Pregnant women and breastfeeding mothers in Ethiopia’s conflict-torn Tigray region are suffering from “unprecedented” malnutrition, the UN said in a report published after the government expelled several UN officials.
The latest status report from the UN Humanitarian Coordination Office, published online late Thursday, also described “alarming” malnutrition among children as fears of mass starvation grow nearly 11 months after northern Ethiopia erupted into conflict.
“Of the more than 15,000 pregnant and breastfeeding women examined during the reporting period, more than 12,000 women, or about 79%, were diagnosed with acute malnutrition,” the report said.
The level of moderate malnutrition among children under the age of five “also exceeds the global emergency threshold of 15%, about 18%, while children with severe malnutrition are 2.4%, above the alarming level of 2%”, it says.
On Thursday, Ethiopia announced that it would expel seven senior UN officials to “interfere” in its affairs, including the local heads of the UN children’s agency UNICEF and its humanitarian coordination office.
UN officials were given 72 hours to leave the country.
The UN issued a formal protest over Ethiopia’s decision to expel officials, UN Deputy Spokesman Farhan Haq said on Friday, adding that the Ethiopian prime minister had earlier in the day called UN Secretary-General Antonio Guterres, who had previously said he was “shocked” by the decision.
The formal announcement of a protest came when diplomats held an emergency security council meeting behind closed doors on Friday to discuss the issue.
However, a draft Security Council declaration initiated by Ireland has little chance of success, several diplomats told Agence France-Presse (AFP) after the meeting.
In a statement released late Friday in Ethiopia, the country’s foreign ministry accused officials of diverting “humanitarian aid to the TPLF” – the Tigray People’s Liberation Front, which has been locked in a month-long battle with government troops.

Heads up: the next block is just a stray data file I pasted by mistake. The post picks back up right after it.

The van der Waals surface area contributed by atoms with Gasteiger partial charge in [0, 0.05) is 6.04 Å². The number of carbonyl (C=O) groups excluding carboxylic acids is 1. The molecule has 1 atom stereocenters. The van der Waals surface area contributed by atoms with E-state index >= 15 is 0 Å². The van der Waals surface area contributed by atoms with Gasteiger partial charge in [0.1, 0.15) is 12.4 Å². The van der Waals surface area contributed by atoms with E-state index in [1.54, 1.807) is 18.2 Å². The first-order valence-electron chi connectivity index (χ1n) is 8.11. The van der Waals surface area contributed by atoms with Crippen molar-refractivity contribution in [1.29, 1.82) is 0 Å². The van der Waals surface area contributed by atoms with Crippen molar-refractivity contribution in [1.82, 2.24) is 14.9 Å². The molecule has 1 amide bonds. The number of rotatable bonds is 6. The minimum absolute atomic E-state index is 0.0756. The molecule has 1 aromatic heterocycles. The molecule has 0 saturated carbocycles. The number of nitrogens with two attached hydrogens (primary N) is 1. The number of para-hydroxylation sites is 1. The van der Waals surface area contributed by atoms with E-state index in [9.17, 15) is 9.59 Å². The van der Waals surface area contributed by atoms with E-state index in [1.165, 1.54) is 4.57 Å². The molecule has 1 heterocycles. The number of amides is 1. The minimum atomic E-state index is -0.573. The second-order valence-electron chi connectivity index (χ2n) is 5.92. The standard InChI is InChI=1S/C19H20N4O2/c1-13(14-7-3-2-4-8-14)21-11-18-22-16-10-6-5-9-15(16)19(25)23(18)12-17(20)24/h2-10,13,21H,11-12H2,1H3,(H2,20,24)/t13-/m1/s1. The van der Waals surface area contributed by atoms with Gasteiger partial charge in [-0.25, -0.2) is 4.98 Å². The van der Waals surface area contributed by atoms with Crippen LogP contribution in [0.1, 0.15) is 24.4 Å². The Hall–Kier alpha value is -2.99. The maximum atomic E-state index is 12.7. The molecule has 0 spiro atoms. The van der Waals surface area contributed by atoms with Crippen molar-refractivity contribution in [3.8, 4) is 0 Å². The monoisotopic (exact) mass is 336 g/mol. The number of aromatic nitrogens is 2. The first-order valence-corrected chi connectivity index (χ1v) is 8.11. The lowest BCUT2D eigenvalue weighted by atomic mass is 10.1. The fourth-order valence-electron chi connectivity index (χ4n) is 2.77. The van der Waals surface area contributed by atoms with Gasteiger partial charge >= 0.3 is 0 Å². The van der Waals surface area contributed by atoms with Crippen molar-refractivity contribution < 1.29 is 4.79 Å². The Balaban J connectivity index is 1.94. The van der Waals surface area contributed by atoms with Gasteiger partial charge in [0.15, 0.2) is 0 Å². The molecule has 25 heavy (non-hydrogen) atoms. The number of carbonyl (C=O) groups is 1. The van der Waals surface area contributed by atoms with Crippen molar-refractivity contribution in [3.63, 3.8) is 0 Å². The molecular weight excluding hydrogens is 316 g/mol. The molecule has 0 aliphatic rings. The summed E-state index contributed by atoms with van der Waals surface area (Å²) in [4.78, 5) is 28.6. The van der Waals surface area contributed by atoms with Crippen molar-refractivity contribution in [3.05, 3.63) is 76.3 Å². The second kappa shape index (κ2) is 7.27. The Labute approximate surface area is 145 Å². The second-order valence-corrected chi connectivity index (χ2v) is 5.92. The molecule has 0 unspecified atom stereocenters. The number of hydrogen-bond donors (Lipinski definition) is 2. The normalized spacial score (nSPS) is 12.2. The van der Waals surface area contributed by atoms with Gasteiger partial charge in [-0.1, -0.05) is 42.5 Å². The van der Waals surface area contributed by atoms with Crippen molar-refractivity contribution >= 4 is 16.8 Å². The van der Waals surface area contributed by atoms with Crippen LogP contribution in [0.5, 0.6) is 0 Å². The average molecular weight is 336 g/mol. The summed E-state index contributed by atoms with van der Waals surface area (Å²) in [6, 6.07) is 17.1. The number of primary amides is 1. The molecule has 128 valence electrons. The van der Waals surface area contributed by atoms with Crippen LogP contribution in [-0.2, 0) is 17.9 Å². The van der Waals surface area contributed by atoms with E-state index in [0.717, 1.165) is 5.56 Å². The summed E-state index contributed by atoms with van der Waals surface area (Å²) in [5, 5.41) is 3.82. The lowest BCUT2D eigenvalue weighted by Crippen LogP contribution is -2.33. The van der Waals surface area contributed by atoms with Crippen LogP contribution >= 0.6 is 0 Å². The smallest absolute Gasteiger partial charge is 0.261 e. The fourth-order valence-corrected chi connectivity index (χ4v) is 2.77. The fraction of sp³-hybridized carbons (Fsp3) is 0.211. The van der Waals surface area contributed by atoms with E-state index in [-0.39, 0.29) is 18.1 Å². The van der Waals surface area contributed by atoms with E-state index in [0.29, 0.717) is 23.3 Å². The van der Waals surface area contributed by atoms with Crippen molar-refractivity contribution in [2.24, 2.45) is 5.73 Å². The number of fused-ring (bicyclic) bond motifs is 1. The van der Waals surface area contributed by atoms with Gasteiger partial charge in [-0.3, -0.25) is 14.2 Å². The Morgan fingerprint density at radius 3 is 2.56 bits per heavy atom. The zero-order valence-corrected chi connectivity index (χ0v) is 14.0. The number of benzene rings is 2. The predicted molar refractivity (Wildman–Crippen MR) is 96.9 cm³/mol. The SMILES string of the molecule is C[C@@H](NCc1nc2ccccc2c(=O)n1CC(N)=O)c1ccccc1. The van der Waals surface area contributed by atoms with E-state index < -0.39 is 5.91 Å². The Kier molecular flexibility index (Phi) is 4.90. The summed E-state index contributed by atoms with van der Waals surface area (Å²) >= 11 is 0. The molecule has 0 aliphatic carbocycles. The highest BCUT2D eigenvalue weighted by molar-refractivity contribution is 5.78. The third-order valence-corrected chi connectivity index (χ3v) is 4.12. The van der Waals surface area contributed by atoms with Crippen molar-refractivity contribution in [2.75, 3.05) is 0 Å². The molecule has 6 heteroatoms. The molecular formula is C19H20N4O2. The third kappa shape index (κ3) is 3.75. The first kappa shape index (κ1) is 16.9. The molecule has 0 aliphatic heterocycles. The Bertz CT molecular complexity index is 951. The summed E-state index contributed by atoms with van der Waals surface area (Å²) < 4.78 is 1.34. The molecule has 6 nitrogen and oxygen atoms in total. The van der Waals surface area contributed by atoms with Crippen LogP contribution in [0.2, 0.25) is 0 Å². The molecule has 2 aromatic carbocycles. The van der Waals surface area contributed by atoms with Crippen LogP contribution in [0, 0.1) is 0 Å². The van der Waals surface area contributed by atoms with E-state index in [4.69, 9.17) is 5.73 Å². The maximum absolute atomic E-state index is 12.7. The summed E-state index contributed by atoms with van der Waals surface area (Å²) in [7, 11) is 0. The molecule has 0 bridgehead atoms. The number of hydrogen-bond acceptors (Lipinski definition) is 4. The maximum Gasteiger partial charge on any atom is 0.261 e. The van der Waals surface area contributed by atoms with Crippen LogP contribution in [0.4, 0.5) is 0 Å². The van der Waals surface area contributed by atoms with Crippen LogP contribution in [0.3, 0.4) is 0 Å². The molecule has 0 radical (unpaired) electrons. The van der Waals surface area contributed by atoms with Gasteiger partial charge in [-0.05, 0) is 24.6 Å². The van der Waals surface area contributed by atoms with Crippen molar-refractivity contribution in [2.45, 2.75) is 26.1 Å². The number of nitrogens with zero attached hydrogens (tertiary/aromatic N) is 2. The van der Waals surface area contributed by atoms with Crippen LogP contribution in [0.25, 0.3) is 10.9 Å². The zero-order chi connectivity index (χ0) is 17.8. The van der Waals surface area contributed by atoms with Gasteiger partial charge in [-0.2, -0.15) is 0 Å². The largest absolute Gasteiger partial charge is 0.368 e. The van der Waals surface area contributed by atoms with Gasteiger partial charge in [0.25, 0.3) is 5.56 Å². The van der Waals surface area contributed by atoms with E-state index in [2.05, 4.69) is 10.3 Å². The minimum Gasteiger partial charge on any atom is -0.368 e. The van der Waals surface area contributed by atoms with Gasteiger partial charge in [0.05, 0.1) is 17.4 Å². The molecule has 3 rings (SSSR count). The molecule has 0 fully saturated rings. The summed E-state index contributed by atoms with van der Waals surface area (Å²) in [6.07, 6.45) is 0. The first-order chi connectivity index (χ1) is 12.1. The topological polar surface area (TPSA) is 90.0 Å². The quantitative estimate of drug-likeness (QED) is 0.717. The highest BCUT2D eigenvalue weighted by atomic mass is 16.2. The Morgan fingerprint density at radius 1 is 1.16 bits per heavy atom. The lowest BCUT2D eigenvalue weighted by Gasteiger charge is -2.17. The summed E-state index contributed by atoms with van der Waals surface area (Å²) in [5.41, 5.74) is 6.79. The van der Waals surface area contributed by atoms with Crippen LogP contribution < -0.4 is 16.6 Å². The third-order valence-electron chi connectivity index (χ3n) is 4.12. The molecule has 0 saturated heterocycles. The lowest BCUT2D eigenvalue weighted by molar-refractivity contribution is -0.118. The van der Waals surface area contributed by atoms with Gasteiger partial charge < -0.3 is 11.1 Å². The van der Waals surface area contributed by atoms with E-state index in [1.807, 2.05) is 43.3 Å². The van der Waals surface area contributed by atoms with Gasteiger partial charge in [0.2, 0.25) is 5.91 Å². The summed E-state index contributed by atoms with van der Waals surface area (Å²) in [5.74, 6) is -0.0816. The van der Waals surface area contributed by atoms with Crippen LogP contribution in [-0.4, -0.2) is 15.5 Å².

It said officials were responsible for “spreading misinformation and politicizing humanitarian aid”, but gave no evidence to support any of the allegations.
“We are convinced that the provision of humanitarian aid will not be affected by this measure,” the ministry said.
UN humanitarian chief Martin Griffiths has previously condemned allegations by Ethiopian government officials that aid workers were biased in favor of – and even arming – the TPLF, calling the allegations unfair and dangerous.
Prime Minister Abiy Ahmed, winner of the 2019 Nobel Peace Prize, sent troops to Tigray in November to overthrow the TPLF, as the regional governing party, a move he said was a response to TPLF attacks on army camps.
Fighting continued for months before rebels in Tigrayan recaptured the regional capital, Mekele, in June, and government forces largely withdrew from the region.
Since then, the TPLF has launched offensive means in the neighboring regions of Amhara and Afar and the humanitarian crisis has worsened.
Signs of “siege”
Tigray itself receives only about 10% of the aid it needs, and in July the UN warned that 400,000 people across the region had “crossed the threshold of famine”.
The UN’s progress report published on Thursday said that during the week ending on Tuesday, 79 auxiliary trucks had reached Tigray from Afar.
“This brings the number of humanitarian trucks that have entered the region since July 12 to 606 trucks, or 11% of the trucks needed.”
Federal officials blame the TPLF for blocking supplies, but a State Department spokesman told AFP last week that access to key supplies and services was “denied by the Ethiopian government” and that there were “indications of a siege.”
“In this time of impending famine and heartbreaking need, the Ethiopian government continues to take steps to prevent aid from reaching the people in need,” USID chief Samantha Power said on Friday, condemning the deportations.
The TPLF also struck at the expulsions, calling them “the latest addition to the criminal behaviors that the regime has adopted as acceptable tactics.”
In September, the UN sounded the alarm over hundreds of auxiliary trucks that it said had “not returned” from Tigray, although the TPLF said it was due to obstacles drivers encountered when entering from Afar, currently the only viable road to Tigray.
The UN has been able to operate 17 passenger flights from Addis Ababa to Mekele since July.
However, the EU’s humanitarian airlift, which was originally expected to provide fairly regular traffic, has only been able to operate one flight since its inauguration on 11 September.